28. Vince Fernandez (155 points, 14 ballots)
What Vince Fernandez lacks in prospect pedigree (10th round pick out of UC-Riverside in 2016) and press (not ranked by national outlets), he makes up for in offensive production. The 22-year-old lefty corner outfielder has mashed at both stops so far in his professional career. He hit .310/.370/.527 line (121 wRC+) in 2016 with Grand Junction and took well to full season ball in the South Atlantic League. In 428 plate appearances with Asheville in 2017, the 6’3” Fernandez posted a .269/.352/.464 line (135 wRC+) with 40 extra base hits and 12 steals.
Those numbers were worthy of a South Atlantic League All-Star berth, but some context applies. Fernandez was only slightly younger than league average, he struck out a bit much (28.5%), and he played in a very lefty-friendly home park. At home Fernandez hit .305/.381/.532 with 25 extra base hits, while on the road he produced a more pedestrian .232/.322/.395 line. He also slumped badly in the season’s second half, hitting just .192/.302/.327 after the All-Star Break. On the plus side, Fernandez didn’t have a noticeable platoon split, hitting .268 against lefties and .270 against righties.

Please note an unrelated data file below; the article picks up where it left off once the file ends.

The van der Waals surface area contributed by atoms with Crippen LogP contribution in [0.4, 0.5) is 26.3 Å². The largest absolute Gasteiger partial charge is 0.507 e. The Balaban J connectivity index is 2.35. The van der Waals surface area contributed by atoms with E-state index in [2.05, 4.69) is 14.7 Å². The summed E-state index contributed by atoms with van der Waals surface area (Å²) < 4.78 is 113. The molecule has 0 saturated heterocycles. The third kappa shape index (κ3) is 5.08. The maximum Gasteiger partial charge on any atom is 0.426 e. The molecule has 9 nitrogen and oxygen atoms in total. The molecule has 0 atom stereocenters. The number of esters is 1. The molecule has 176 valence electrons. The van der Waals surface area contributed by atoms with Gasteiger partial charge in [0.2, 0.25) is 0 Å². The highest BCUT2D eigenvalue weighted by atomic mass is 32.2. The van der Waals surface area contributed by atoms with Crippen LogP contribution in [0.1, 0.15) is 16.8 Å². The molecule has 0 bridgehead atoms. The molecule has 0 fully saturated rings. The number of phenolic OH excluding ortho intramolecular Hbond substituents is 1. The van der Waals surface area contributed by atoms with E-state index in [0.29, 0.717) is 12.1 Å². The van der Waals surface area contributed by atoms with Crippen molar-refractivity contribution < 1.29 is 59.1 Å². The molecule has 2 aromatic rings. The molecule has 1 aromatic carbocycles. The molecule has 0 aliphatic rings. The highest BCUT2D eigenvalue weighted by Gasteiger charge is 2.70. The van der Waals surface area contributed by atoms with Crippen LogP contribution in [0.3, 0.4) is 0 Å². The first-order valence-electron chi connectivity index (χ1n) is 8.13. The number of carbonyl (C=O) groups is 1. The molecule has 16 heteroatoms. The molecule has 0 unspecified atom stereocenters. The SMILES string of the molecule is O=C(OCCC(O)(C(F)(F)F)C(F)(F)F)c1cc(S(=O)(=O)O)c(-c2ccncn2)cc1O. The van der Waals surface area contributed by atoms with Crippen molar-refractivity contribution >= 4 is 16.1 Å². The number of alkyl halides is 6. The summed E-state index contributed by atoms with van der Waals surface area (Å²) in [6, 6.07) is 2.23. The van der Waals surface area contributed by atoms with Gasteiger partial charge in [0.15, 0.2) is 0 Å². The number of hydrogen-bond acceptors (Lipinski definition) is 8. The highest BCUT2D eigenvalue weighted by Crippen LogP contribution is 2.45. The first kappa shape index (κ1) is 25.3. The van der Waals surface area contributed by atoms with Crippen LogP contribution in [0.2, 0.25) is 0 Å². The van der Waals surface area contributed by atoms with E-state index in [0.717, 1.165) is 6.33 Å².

There’s not a lot of digital scouting ink spilled thus far on Fernandez, but Christopher Crawford of Baseball Prospectus thought Fernandez was the best pick of the 2016 draft’s 10th round:
Fernandez looks the part at 6-foot-4, 205 pounds, and he’s shown flashes of brilliance during his time at UC Riverside. He’ll never be a high-average hitter, but there’s above-average power potential in his right-handed bat, and his 55-grade speed and arm will serve him well in the corner outfield.
In a May 2017 note (at the apex of his hot streak), Eric Longenhagen of FanGraphs had this to say about Fernandez:
Fernandez has above average, all-fields raw power. He also has a corner-only (and some scouts have said 1B-only) defensive profile so there’s lots of pressure on the bat, but he’s hitting .336 at Low-A Asheville and is 10-for-10 on stolen base attempts. The Cal League will likely be kind to Fernandez’s skillset if/when he’s promoted. Fernandez seems likely to at least get the opportunity to sink or swim at Double-A at some point during the next two seasons, which is pretty impressive considering that, less than a year ago, he was a 10th rounder.
Here’s some pre-draft video of Fernandez courtesy of Prospect Pipeline:
There’s no denying that Fernandez has hit well since being drafted. With that said, the lack of scouting plaudits, poor defensive profile, lower draft position, second half cold spell, and the wariness I have about left-handed hitter batting lines in Asheville led me to leave Fernandez off my top 30 among a teeming mass of similarly rated prospects. If Fernandez can show this offensive prowess at higher levels I shall be forced (and pleased) to reconsider.
Given his production, Fernandez should get a chance to do just that next year in the California League. If it all clicks, Fernandez would be on pace for a late 2020 debut in the big leagues.